Interview: ClojureQL Overhaul
The elegance of ClojureQL is the combination of Clojure and RA.
ClojureQL creator Lau Jensen recently took the drastic measure of deleting his two-and-half-year long project and starting from scratch. JAXenter caught up with him, to find out why this was necessary, and what the overhaul has added to the project…..
JAXenter: Can you introduce us to your ClojureQL project?
Lau Jensen: ClojureQL is an implementation of the primitives defined in Relational Algebra (RA) written in and for Clojure. RA gives you a lot of power to express database queries and relations without having to learn specific low-level languages and their respective syntax, ie. SQL. With ClojureQL you have a relatively small API, with a very consistent design, that lets you express complex queries through very simple lisp expressions.
JAXenter: After two and a half years, you recently deleted the ClojureQL project and started from scratch. What prompted such a drastic move?
Lau Jensen: The initial project was created shortly after Clojure’s release to the public. Since that time both Clojure and I have improved substantially.
The first project aimed at abstracting away all of the SQL statements, both DDL (creation) and DML (queries/modification)and we wanted to accomplish this for a myriad of backends. Because we didn’t settle on using RA, we also had to design the api from scratch. Our great ambitions also meant a great burden of work, much greater than what our initial 2 man crew were able to carry ourselves. Redefining ClojureQL also meant redefining our ambitions: Primarily target SQL92 (PostgreSQL and MySQL), implement primitives from RA and focus on DML. So esentially, there was no way to continue the first ClojureQL, since the revised version was totally different in every regard.
JAXenter: What improvements has going back to the start brought to ClojureQL, which wouldn’t have otherwise been reached?
Lau Jensen: Firstly and most importantly, queries now compose giving the user great power of expression. We only achieved this by using the primitives from RA. The elegance of ClojureQL is the combination of Clojure and RA.
A very clean and modern implementation. The original ClojureQL spanned about 20 files and even in its uncomplete state exceeded 3000 lines of code. The revised version spans only 5 files, where the core.clj only amounts to 390 lines and the total of the project is just over 1000 lines. This makes for a simpler and more easily maintained project, which contributors are finding much easier to work with.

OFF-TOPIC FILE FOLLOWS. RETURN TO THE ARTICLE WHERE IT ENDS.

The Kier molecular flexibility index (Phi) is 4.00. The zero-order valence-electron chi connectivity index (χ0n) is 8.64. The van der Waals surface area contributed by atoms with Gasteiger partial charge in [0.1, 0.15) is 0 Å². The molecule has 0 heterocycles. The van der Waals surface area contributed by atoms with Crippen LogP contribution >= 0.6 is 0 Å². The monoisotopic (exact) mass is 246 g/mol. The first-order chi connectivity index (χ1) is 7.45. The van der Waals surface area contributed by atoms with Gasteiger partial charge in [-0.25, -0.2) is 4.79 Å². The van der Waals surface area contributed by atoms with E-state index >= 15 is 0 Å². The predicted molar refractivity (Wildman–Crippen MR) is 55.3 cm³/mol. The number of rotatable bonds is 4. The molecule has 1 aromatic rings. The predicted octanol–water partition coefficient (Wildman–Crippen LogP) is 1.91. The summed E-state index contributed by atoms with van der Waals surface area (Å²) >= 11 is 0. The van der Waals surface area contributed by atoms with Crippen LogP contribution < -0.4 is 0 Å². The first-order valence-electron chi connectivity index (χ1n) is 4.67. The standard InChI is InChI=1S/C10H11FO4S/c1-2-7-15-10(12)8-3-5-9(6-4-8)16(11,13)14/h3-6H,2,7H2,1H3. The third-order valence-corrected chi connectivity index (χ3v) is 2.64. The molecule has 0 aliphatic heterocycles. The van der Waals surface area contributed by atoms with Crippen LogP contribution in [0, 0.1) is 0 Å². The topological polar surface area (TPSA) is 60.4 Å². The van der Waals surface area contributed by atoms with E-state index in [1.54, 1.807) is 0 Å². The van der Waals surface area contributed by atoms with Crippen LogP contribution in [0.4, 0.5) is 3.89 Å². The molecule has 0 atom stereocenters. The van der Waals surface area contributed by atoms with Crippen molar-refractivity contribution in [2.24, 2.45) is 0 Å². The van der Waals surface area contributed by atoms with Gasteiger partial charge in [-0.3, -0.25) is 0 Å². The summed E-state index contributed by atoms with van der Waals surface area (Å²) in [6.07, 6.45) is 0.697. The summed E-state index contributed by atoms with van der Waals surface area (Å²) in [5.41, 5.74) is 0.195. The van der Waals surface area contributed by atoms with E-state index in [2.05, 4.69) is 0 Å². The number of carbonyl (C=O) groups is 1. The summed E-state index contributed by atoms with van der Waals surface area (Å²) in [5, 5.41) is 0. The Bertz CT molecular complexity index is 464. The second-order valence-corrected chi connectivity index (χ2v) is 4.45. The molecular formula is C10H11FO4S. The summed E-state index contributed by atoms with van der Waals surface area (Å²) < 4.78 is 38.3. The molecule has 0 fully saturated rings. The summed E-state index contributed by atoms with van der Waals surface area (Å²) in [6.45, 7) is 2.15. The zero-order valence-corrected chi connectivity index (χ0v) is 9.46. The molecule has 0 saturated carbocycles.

Better Clojure integration. Because of advances in Clojure itself (protocols and records) we are able to make a much tighter integration with Clojure since we can now implement methods for interfaces such as IDeref, IFn, IKeywordLookUp etc which previously were not available. Right now our implementation of IDeref is a big part of why composing queries looks so elegant.
JAXenter: And what are the next steps for the new-look ClojureQL?
Lau Jensen: There are several things on the roadmap, but its important to stress that this is much more than a new-look, it’s a completely revised, rewritten and redesigned project.
Firstly I expect the release of 1.0.0 will trigger many requests for special SQL operators like WITH RECURSIVE etc, many of these will likely make it into versions before 2.0.0.
Secondly I would like to simplify the way the compiler works, possibly by internally redesigning the AST (Abstract Syntax Tree, our internal representation of queries and relations). Right now it is very possible for users to contribute entire compilers and plug them into ClojureQL without needing any assistance from me. But it’s not as easy as I would like it to be, because they have to first read and understand how the AST works (which isn’t documented yet) and secondly they have to read and understand the sql92compiler.clj – the latter being the simplest of the two. If most of the compiler work could be done in the AST, writing a compiler would be as simple as rearranging the words of a sentence. This is a likely milestone for 2.0.0.
Thirdly I would like to implement some high quality connection pool management.
And finally, I would like to see more backends be contributed so that people could enjoy all the features of ClojureQL on Sqlite, Derby, H2 etc. Currently most things actually do work, but its the final 10% that will eventually annoy users.